From Alzner to Wideman, we're taking a look at and grading (please read the criteria below) the 2010-11 season for every player who laced 'em up for the Caps for a significant number of games during the campaign, with an eye towards 2011-12. Next up, Alexander Semin.
#28 / Left Wing / Washington Capitals
Mar 03, 1984
$6,700,000 cap hit in 2011-12; UFA after 2011-12 season
Key Stats: Semin played in 65 games this season, exactly his career average after six seasons.
Interesting Stat: In 10 career playoff elimination games, Semin has scored 10 points.
The Good: Over the past seven seasons, the enigma known as Alex Semin has driven the Capitals fan base crazy. One stretch he is the best player on the ice, setting up plays, toying with defensemen, scoring goals, and flashing what may be the NHL's best set of hands. The next stretch he's invisible, except for the untimely defensive zone giveaway and the ugly offensive zone hooking penalty. You never know what you get with Semin, and, consequently, you have a much-divided fan base when it comes to determining his value to the team.
Lest there be any doubt, Alex Semin is a puck possession machine. His SC% of 57.5% was tops on the team (minimum 20 GP); he finished third on the team in GAETAN at +27.0; his 5-on-5 ON/60 was the runaway leader at +1.59; his 5-on-5 CORSI of 11.1 was second on the team; his 5-on-5 shots allowed per 60 was the best of any top 9 forward at 25.4 and he was third overall in 5-on-5 GA/60 at 1.73. The last two stats are not to be overlooked, considering the criticism he gets for inconsistent effort in his own zone. The fact that he keeps the puck away from the other team is his best defensive trait. And in the process, he often forces the other team to take a penalty while attempting to shut him down - his 1.0 penalties drawn/60 is fourth-most on the team.
And he does all of this without an everyday centerman. This year he has skated at least 100 minutes with five centers (Nicklas Backstrom, Jason Arnott, Tomas Fleischmann, Mathieu Perreault, Marcus Johansson). Certainly the Caps have not done him any favors with their carousel of 2Cs.
Finally, it should be noted that Semin's solid start to the season carried the Caps offensively, as he amassed 25 points in the first 19 games and staked the Caps to a 14-4-1 record. And after being vilified last season for his performance against Montreal, he answered the bell in the Rangers series, putting up four points in five games, including one splendid OT game-winner.
The Bad: As solid of a puck possession season Semin had, he did not do enough of what he is paid handsomely to do: score. His 28 goals were the lowest since 2007-08; his TOI/game declined by 1:03 this season; his shots dropped from 3.8/game last season to 3.0 this season; and his points per game declined from 1.27 in 2008-09 to 1.15 in 2009-10 to 0.83 in 2010-11, a 35% decrease over two seasons. These stats were accumulated playing with strong teammates, weaker competition and with a large number of offensive zone starts (55%). Meanwhile, his cap hit will increase to $6.7M in 2011-12, up from $4.6M in 2009-10 and $6.0M this past season. That's a 45% raise in two seasons. Ultimately, Semin's costing more and producing less, not a good situation for a well-paid "core" player, especially one who is not looked upon to provide any leadership in the clubhouse. He's simply here to score goals.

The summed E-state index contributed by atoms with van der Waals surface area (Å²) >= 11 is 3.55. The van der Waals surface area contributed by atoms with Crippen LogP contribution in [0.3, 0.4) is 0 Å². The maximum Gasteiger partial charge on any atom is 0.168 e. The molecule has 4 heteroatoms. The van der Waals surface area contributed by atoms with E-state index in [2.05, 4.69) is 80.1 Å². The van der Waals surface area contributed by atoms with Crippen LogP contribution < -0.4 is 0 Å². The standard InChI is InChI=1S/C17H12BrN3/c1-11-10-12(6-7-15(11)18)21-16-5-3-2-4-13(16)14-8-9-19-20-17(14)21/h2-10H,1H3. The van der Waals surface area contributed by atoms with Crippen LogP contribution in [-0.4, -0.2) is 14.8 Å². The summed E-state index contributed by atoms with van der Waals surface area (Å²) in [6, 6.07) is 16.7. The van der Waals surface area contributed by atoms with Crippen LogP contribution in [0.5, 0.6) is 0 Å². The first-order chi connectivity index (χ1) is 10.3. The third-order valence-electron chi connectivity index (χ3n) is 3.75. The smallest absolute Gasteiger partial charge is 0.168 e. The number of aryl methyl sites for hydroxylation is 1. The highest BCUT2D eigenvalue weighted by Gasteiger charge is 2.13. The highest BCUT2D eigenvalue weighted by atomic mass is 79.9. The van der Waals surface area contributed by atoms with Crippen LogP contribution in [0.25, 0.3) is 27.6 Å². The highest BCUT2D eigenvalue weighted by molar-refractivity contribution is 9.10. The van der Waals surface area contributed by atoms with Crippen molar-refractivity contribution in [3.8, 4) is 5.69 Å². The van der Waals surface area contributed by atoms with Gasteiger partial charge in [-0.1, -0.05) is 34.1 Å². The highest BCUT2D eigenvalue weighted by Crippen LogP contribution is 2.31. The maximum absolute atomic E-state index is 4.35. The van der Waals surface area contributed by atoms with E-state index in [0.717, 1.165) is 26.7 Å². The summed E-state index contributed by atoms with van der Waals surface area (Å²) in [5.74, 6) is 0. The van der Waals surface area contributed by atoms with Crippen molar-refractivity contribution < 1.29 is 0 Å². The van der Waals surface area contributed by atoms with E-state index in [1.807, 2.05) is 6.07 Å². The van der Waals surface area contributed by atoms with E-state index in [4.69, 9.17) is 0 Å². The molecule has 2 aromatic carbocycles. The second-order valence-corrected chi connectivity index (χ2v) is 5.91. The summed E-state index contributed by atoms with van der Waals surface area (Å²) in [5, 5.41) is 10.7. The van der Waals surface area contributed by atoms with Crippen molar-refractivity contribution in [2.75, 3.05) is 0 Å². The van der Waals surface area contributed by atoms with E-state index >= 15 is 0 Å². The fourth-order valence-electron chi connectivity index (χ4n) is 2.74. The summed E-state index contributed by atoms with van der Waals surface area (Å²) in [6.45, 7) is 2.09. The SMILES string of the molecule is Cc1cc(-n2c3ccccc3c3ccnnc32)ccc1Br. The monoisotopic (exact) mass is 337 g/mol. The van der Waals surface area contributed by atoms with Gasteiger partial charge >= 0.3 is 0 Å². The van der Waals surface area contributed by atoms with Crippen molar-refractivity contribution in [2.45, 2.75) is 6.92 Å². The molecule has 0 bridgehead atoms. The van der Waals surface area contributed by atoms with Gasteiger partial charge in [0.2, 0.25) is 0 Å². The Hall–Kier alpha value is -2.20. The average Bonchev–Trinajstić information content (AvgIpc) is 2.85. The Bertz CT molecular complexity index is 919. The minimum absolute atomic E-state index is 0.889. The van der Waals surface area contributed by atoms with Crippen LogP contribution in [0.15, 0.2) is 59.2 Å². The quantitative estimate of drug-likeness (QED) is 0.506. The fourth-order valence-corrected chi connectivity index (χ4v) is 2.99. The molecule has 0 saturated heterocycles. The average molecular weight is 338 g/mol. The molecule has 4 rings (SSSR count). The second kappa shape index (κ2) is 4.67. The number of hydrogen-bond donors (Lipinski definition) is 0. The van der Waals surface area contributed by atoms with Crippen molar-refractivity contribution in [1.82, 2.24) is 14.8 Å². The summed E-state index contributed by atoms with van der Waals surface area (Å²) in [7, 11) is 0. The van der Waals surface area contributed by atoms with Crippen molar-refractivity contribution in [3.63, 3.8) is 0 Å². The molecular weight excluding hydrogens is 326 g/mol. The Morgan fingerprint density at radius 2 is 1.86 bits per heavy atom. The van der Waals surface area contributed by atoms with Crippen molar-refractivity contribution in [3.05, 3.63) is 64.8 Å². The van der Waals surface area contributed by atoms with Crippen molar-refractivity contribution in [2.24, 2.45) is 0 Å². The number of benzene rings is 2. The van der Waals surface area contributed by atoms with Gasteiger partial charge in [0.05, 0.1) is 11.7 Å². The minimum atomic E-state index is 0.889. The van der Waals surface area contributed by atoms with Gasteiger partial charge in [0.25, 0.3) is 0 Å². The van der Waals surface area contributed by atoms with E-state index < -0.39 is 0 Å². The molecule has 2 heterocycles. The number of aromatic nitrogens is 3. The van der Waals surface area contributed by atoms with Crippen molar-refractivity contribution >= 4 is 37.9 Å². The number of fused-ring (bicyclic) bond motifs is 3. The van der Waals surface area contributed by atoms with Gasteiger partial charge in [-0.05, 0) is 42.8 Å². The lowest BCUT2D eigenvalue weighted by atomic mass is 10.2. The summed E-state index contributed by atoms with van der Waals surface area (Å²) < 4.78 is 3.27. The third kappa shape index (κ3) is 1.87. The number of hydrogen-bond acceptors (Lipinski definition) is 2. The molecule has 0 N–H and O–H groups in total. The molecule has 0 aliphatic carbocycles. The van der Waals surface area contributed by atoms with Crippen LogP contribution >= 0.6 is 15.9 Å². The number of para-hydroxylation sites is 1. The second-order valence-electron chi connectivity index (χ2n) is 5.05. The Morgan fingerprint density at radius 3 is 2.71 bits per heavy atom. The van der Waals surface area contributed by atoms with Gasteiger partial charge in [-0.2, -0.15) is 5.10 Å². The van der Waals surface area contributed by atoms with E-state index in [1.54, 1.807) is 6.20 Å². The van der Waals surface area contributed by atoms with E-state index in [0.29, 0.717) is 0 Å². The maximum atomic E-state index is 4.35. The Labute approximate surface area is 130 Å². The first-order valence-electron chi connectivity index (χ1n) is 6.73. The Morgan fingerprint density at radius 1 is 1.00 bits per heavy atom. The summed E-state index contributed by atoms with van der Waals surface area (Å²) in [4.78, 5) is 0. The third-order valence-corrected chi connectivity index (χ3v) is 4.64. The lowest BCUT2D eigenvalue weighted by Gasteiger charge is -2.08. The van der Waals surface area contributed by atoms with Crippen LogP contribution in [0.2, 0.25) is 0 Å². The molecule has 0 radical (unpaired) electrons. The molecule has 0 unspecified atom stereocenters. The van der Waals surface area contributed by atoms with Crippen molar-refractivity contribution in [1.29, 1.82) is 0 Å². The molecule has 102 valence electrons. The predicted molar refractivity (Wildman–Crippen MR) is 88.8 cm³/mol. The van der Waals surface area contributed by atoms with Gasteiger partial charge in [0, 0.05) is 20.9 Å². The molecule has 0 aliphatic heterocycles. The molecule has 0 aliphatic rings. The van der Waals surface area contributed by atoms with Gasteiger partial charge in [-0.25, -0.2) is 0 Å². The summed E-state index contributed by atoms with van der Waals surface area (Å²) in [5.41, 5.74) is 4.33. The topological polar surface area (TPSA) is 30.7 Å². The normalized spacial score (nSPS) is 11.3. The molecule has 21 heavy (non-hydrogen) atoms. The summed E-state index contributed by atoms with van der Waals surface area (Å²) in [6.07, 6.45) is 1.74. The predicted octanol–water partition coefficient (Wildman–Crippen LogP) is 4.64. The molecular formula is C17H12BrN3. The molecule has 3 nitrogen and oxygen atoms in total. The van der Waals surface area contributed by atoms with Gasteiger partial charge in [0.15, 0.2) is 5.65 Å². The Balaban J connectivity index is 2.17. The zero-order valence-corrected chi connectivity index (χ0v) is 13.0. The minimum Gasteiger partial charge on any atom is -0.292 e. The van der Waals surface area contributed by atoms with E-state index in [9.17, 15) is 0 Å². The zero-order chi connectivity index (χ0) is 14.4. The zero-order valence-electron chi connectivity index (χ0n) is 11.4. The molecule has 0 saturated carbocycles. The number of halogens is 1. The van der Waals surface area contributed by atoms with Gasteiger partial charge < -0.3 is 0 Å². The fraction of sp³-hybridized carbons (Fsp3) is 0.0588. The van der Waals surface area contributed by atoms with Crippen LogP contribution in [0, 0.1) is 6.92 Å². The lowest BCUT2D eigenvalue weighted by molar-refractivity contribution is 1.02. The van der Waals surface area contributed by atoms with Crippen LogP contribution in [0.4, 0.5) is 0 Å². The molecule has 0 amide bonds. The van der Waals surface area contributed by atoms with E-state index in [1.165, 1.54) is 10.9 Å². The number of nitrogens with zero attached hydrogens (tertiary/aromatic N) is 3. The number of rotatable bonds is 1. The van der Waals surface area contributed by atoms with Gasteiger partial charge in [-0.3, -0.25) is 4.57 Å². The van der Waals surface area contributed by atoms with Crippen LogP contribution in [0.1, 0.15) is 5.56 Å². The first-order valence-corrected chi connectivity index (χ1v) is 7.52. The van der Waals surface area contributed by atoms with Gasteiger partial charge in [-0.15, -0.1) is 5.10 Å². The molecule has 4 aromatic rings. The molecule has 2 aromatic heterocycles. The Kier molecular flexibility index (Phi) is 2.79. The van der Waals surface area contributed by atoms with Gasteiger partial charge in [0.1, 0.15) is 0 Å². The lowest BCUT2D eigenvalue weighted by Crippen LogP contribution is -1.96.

In Semin's defense, some of his drop-off in production can be explained away by the Caps move to a defensive-minded system halfway through the season. Another chunk of it can also be explained by the Caps mediocre power play, which cost Semin nine less power play points than the previous season. (However, some of the power play blame has to rest at #28's skates too.) Another explanation, though, is that the book on Semin is out. Force him to the perimeter, play him physical, frustrate him into taking long shots, take away his space so that he can't launch his potent wrister, and never let him behind you. The whispers are that Semin won't pay the price and go to the front of the net, that he won't put up a fight if you take liberties with him, that he won't adjust to adversity on the fly, and that he'll simply disappear into the backdrop. The Tampa series didn't help dissuade the detractors.
Then there are the injuries. After six seasons, it's fair to say that Alex Semin playing more than 65 games per season - his career average - is exceeding expectations.
Finally, there is the inconsistency. Good Sasha showed up the first 19 games, racking up 25 points. That same caliber player did not show for the final 46 games, where he managed only 29 points. The inconsistency plays out beyond missing out on goals and assists, it manifests itself with the mental mistakes, including the lazy and still-all-too-frequent HHT penalties (most penalties taken per 60 minutes on the team), the cutesy passing and the failed clears. It ultimately prevents a good player from being a great player.
The Vote: Rate Semin below on a scale of 1-10 (10 being the best) based on his performance relative to his potential and your expectations for the season - if he had the best year you could have imagined him having, give him a 10; if he more or less played as you expected he would, give him a 5 or a 6; if he had the worst year you could have imagined him having, give him a 1.
The Discussion: Does Semin still fit on a more defensive-minded Capitals squad? If so, should the Caps invest in a veteran, skilled center that can get more out of Semin, or is it time to consider trading him? If he stays, what will it take for Semin to earn a 10 rating next year?